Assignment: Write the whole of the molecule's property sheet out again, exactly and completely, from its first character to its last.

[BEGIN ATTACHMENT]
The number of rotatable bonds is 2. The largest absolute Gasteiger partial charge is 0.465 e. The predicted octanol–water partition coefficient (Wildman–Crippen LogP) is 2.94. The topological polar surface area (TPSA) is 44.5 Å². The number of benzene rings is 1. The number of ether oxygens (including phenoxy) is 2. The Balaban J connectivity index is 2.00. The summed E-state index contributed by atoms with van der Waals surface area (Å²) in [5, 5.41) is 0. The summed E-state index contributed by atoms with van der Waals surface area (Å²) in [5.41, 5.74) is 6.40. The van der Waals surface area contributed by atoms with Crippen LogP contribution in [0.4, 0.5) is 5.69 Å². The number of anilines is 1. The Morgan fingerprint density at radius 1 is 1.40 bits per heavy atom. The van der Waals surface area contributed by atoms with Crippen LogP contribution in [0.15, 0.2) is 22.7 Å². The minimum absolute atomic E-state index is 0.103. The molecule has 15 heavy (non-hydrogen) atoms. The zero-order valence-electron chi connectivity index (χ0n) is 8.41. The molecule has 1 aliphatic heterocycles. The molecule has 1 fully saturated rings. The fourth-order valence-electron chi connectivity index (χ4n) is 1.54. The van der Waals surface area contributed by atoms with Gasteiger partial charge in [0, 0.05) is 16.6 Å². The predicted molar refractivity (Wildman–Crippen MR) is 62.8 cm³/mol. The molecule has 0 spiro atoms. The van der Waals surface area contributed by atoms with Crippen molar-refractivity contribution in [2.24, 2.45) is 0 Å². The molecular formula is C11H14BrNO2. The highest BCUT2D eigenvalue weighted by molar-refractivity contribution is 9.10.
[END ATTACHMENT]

The number of rotatable bonds is 2. The largest absolute Gasteiger partial charge is 0.465 e. The predicted octanol–water partition coefficient (Wildman–Crippen LogP) is 2.94. The topological polar surface area (TPSA) is 44.5 Å². The number of benzene rings is 1. The number of ether oxygens (including phenoxy) is 2. The Balaban J connectivity index is 2.00. The summed E-state index contributed by atoms with van der Waals surface area (Å²) in [5, 5.41) is 0. The summed E-state index contributed by atoms with van der Waals surface area (Å²) in [5.41, 5.74) is 6.40. The van der Waals surface area contributed by atoms with Crippen LogP contribution in [0.4, 0.5) is 5.69 Å². The number of anilines is 1. The Morgan fingerprint density at radius 1 is 1.40 bits per heavy atom. The van der Waals surface area contributed by atoms with Crippen LogP contribution in [0.15, 0.2) is 22.7 Å². The minimum absolute atomic E-state index is 0.103. The molecule has 15 heavy (non-hydrogen) atoms. The zero-order valence-electron chi connectivity index (χ0n) is 8.41. The molecule has 1 aliphatic heterocycles. The molecule has 1 fully saturated rings. The fourth-order valence-electron chi connectivity index (χ4n) is 1.54. The van der Waals surface area contributed by atoms with Gasteiger partial charge in [0, 0.05) is 16.6 Å². The predicted molar refractivity (Wildman–Crippen MR) is 62.8 cm³/mol. The molecule has 0 spiro atoms. The van der Waals surface area contributed by atoms with Crippen molar-refractivity contribution in [2.24, 2.45) is 0 Å². The molecular formula is C11H14BrNO2. The highest BCUT2D eigenvalue weighted by molar-refractivity contribution is 9.10.